The UFC Hall of Fame recognizes the greatest MMA fighters to ever step inside the Octagon. It’s a good list: Royce Gracie, Ken Shamrock, Dan Severn, Randy Couture, Mark Coleman, Chuck Liddell, Charles Lewis Jr. (MMA supporter), Matt Hughes, Tito Ortiz, Forrest Griffin and Stephan Bonnar.
Unfortunately, it’s also a list made up of people who at the time were in good favor with UFC President Dana White. It makes sense on many levels. Why would the UFC promote and elevate the status of a fighter who has left the organization, or who has disparaged the company?
From a business perspective, it’s logical that the UFC would shun some fighters who have badmouthed the UFC, or who have never stepped inside the Octagon. The problem, however, with that logic, is that if you are a great fighter, you are a great fighter. And if the UFC Hall of Fame is about great fighters than there are others who should be there. If the UFC is about those who have made tremendous contributions to the UFC and MMA, then there are others who should be there.
Let’s take a look at some people who belong in the UFC Hall of Fame:
5. Brock Lesnar
MMA was big before Lesnar joined the company, but it got really big when Lesnar entered the Octagon. Lesnar brought mainstream attention to the company. He made ESPN, the LA Times and Sports Illustrated pay attention to MMA. The site alone of Lesnar would make any legitimate sportswriter stop. Lesnar was nowhere near one of the great heavyweights of all-time, but he was able to bring the masses to the sport and create a buzz unlike anything since and probably ever. His knockout of Randy Couture to win the UFC heavyweight championship stunned everybody. His annihilation of Frank Mir at UFC 100 is one of the UFC’s best moments. Lesnar, love him or hate him, was a great athlete who helped take the UFC to the next level.
4. Bas Rutten
Rutten didn’t spend a lot of time in the UFC. He won the UFC heavyweight championship in 1999, pre-Dana White days. He fought twice for the company at UFC 18 and 20. Rutten spent most of his career in Pancrase. When he retired in 2006, he left the sport with a record of 28-4, and a winner of 21 out of his last 22 fights. Rutten was a throwback to the early days of MMA. Tough, gritty and fearless. He was a great striker and enjoyed a legendary career in Pancrase, a three-time King of Pancrase champion. On top of his MMA ability, Rutten possesses a rare charisma for MMA fighters. He now works as an MMA analyst. Rutten would only bring positive attention to the UFC.
3. Gina Carano
Before Ronda Rousey and Meisha Tate, there was Gina Carano, the first face of women’s MMA. Against Cris “Cyborg” Santos in 2009, she headlined the first MMA event with two women in the main event, a show promoted by Strikeforce. Carano was one of those fighters who made MMA better. With her attractive face, she brought new eyes to the sport, and those eyes saw that MMA is not a bunch of barbarians fist-fighting. It’s a sport about technique, skill, athleticism, and, of course, raw fighting. Would there be a Ronda Rousey without a Gina Carano? Probably not. Carano was the perfect person at the right time. She was nice, popular and pleasant. People wanted to do business with her, and she paved the way for the female fighters to follow.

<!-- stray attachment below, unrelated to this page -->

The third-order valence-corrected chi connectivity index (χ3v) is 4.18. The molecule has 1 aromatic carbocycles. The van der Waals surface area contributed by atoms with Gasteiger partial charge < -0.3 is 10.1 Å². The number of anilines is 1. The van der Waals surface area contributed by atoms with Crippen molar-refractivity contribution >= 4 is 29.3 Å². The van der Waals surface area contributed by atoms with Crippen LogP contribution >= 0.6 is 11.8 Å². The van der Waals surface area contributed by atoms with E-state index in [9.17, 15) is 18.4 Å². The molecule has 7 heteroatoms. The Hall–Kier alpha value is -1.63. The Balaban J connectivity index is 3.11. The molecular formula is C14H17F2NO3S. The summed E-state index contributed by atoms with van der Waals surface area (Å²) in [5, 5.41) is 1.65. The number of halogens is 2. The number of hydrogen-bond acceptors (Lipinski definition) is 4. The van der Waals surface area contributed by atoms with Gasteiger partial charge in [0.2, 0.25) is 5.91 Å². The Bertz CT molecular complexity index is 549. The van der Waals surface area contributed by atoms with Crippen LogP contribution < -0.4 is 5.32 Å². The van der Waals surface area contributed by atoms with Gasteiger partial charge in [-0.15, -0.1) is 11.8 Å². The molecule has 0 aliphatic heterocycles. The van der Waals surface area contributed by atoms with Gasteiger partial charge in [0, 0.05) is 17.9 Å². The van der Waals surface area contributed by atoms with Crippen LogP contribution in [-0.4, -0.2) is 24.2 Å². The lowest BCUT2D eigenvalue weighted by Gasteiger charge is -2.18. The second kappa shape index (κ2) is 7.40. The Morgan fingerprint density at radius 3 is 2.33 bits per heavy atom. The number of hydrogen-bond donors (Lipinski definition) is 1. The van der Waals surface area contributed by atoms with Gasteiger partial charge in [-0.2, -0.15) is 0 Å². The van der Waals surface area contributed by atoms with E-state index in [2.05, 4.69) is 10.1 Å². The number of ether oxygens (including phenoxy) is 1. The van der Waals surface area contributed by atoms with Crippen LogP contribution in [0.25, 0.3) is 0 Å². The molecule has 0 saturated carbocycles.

2. Fedor Emelianenko
The Last Emperor is arguably the greatest mixed martial artist of all time. He went 10 years undefeated before getting submitted by Fabricio Werdum in the first round with a triangle choke. But during that 10 years, Emelianenko beat fighters much bigger than him, fighters who were supposed to be harder punches than him, and fighters who were supposed to be in better athletic shape than him. Emelianenko was known for his leverage moves and awkward angles to throw his opponents off balance. He slapped submission holds on from just about any position. He was so big that he never needed to sign with the UFC. He became a one-man brand, known as the greatest fighter on the planet. The UFC tried to sign him, but was never able to ink a deal, largely because of the demands of Emelianenko’s management company M-1 Global. Although no numbers were ever discussed publicly, M-1 Global wanted more control and revenue from Emelianenko fights than the UFC wanted to give up. The two sides were never able to ink a deal and Emelianenko never fought in the UFC. Since he wasn’t created in the UFC, it’s not likely that he will ever get the credit he deserves by the biggest MMA promotion in the world.
1. Frank Shamrock
Think about this: He was the UFC’s first middleweight champion (later renamed the light heavyweight championship). He defended the title four times and never lost in the UFC. He was voted the Fighter of the Decade by Dave Meltzer’s Wrestling Observer Newsletter. He owns the record for the fastest UFC submission victory, 16 seconds, over Kevin Jackson. He is the only fighter to win titles in Pancrase, WEC and the UFC.
Yet, Shamrock is not in the UFC Hall of Fame.
Shamrock and White don’t get a along. Shamrock has been outspoken in his criticisms of the UFC over fighter pay and branding. He believes White puts the spotlight on the brand, over the fighters, which hurts the sport in the long run. White doesn’t believe that Shamrock is Hall of Fame-worthy. He said Shamrock didn’t contribute anything to the modern UFC. However way you slice it, Shamrock is widely respected by his colleagues, and most agree that he belongs in the UFC Hall of Fame.